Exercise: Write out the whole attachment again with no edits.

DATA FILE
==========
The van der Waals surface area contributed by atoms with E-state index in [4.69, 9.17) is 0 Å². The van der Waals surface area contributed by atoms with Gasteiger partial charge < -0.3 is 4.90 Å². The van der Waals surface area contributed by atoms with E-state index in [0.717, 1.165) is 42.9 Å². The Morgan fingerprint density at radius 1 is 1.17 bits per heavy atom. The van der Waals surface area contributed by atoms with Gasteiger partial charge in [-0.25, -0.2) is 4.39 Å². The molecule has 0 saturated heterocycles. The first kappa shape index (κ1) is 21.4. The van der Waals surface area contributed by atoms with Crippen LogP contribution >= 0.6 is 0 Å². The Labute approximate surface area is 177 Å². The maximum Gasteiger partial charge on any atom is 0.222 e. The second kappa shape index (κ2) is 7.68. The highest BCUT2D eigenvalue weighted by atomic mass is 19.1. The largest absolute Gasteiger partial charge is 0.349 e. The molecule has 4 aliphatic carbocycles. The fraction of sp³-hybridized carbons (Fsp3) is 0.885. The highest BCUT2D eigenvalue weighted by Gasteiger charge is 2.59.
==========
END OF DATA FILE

The van der Waals surface area contributed by atoms with E-state index in [4.69, 9.17) is 0 Å². The van der Waals surface area contributed by atoms with Gasteiger partial charge < -0.3 is 4.90 Å². The van der Waals surface area contributed by atoms with E-state index in [0.717, 1.165) is 42.9 Å². The Morgan fingerprint density at radius 1 is 1.17 bits per heavy atom. The van der Waals surface area contributed by atoms with Gasteiger partial charge in [-0.25, -0.2) is 4.39 Å². The molecule has 0 saturated heterocycles. The first kappa shape index (κ1) is 21.4. The van der Waals surface area contributed by atoms with Crippen LogP contribution >= 0.6 is 0 Å². The Labute approximate surface area is 177 Å². The maximum Gasteiger partial charge on any atom is 0.222 e. The second kappa shape index (κ2) is 7.68. The highest BCUT2D eigenvalue weighted by atomic mass is 19.1. The largest absolute Gasteiger partial charge is 0.349 e. The molecule has 4 aliphatic carbocycles. The fraction of sp³-hybridized carbons (Fsp3) is 0.885. The highest BCUT2D eigenvalue weighted by Gasteiger charge is 2.59.